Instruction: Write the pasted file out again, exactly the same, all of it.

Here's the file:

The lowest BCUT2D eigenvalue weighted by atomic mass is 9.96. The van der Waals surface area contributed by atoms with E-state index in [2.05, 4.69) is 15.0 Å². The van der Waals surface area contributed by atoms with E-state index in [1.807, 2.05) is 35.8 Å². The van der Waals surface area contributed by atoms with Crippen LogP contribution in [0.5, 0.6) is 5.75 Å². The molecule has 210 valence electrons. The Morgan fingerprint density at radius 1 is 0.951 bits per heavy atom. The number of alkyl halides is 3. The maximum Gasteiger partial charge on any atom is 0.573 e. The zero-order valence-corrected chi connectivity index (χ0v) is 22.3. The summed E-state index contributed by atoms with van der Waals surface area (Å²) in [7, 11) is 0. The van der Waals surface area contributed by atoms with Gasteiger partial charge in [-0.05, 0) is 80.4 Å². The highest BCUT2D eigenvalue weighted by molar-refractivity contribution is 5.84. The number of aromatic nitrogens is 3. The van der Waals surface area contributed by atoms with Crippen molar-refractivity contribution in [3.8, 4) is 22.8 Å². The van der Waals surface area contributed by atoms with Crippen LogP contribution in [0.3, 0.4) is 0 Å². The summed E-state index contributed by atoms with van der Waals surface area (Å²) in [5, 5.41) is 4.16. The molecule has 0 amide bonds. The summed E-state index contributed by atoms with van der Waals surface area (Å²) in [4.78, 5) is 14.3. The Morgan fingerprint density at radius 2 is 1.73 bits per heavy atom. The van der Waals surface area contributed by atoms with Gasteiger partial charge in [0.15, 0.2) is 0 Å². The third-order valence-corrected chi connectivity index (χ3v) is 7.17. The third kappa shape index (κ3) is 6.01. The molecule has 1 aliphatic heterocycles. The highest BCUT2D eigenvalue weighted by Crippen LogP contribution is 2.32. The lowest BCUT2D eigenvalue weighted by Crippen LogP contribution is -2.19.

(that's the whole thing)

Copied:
The lowest BCUT2D eigenvalue weighted by atomic mass is 9.96. The van der Waals surface area contributed by atoms with E-state index in [2.05, 4.69) is 15.0 Å². The van der Waals surface area contributed by atoms with E-state index in [1.807, 2.05) is 35.8 Å². The van der Waals surface area contributed by atoms with Crippen LogP contribution in [0.5, 0.6) is 5.75 Å². The molecule has 210 valence electrons. The Morgan fingerprint density at radius 1 is 0.951 bits per heavy atom. The number of alkyl halides is 3. The maximum Gasteiger partial charge on any atom is 0.573 e. The zero-order valence-corrected chi connectivity index (χ0v) is 22.3. The summed E-state index contributed by atoms with van der Waals surface area (Å²) in [7, 11) is 0. The van der Waals surface area contributed by atoms with Gasteiger partial charge in [-0.05, 0) is 80.4 Å². The highest BCUT2D eigenvalue weighted by molar-refractivity contribution is 5.84. The number of aromatic nitrogens is 3. The van der Waals surface area contributed by atoms with Crippen molar-refractivity contribution in [3.8, 4) is 22.8 Å². The van der Waals surface area contributed by atoms with Crippen LogP contribution in [0.3, 0.4) is 0 Å². The summed E-state index contributed by atoms with van der Waals surface area (Å²) in [5, 5.41) is 4.16. The molecule has 0 amide bonds. The summed E-state index contributed by atoms with van der Waals surface area (Å²) in [4.78, 5) is 14.3. The Morgan fingerprint density at radius 2 is 1.73 bits per heavy atom. The van der Waals surface area contributed by atoms with Gasteiger partial charge in [0.15, 0.2) is 0 Å². The third-order valence-corrected chi connectivity index (χ3v) is 7.17. The third kappa shape index (κ3) is 6.01. The molecule has 1 aliphatic heterocycles. The highest BCUT2D eigenvalue weighted by Crippen LogP contribution is 2.32. The lowest BCUT2D eigenvalue weighted by Crippen LogP contribution is -2.19.